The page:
Beating the Odds for Student Literacy Gains
Diversity in education usually refers to the effects of gender and ethnicity on student performance. While those effects are important, what’s also crucial is the diversity of preparedness, that is, what specific grade level—on, at, or below—a student or group of students is performing at in any given classroom. Ask any elementary school teacher and they will confirm that there is in fact a great deal of heterogeneity among students in an average classroom.
Given students’ differences on cognitive as well as cultural and social factors, the best way to develop knowledge, skills, and abilities for one student is not necessarily the best for another. This, of course, is one of the major challenges educators like myself face today.
Yet, in the Marysville School District, optimizing literacy learning experiences for our very diverse student population has become a reality. We have delivered some extraordinary results—with 88 percent of our students ending the 2015-2016 school year reading at or above grade level in the Lexia Reading Core5 program, despite having started the school year with only 36 percent working at or above grade level. In fact, by the end of last school year, 71 percent of our students reached their end-of-year program benchmarks.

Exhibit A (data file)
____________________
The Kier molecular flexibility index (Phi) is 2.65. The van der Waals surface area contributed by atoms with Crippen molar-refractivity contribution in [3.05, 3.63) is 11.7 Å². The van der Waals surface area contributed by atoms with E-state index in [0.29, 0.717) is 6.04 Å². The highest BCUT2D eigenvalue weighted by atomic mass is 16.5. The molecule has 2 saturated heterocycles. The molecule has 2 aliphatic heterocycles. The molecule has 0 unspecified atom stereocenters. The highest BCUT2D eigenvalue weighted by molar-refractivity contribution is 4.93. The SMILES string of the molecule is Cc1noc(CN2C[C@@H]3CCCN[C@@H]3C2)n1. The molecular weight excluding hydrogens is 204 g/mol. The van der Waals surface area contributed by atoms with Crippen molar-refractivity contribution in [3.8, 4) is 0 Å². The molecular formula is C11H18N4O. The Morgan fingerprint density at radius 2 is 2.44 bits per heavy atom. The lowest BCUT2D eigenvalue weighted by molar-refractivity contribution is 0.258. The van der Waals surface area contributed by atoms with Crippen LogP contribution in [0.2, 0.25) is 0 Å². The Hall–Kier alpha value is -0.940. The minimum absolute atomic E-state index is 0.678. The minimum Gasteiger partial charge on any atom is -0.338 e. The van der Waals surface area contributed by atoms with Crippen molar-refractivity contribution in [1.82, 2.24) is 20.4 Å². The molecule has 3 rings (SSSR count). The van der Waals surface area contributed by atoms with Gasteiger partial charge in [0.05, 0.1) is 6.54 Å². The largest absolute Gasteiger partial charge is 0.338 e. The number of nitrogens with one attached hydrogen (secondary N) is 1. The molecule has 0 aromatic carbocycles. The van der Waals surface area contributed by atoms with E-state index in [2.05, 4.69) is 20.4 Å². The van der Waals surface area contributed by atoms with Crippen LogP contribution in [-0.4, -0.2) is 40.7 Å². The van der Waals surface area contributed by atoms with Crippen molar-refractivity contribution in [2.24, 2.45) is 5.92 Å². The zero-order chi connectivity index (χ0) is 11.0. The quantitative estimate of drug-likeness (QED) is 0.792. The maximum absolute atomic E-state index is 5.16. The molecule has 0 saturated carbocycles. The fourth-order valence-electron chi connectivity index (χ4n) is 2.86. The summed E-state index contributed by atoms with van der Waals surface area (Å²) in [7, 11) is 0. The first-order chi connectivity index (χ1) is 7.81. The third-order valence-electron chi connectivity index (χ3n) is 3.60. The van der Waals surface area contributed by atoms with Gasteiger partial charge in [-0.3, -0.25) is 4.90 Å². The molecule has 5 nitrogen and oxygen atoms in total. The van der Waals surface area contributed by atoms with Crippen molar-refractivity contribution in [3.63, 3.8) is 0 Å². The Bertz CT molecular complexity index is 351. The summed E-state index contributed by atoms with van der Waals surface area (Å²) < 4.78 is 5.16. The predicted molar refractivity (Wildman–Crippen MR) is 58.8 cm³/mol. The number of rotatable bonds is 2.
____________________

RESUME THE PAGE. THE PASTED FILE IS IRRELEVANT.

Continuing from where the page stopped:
Nonetheless, we couldn’t have done it without the help of this proven technology program, our incredible school administrators and classroom teachers, and a dedicated student population determined to do better.
Honing Literacy Through Personalized Instruction and Support
To reach those incredible gains, we needed to alter our course. I realized our elementary schools needed a program that would easily identify skill gaps and provide real-time progress monitoring to guide and support differentiated and personalized instruction.
By selecting this personalized learning program, that is both student-driven online and teacher-directed through small-group instruction, we now support our elementary school teachers in providing differentiated literacy instruction for all of our pre-K–5 students—regardless of their abilities.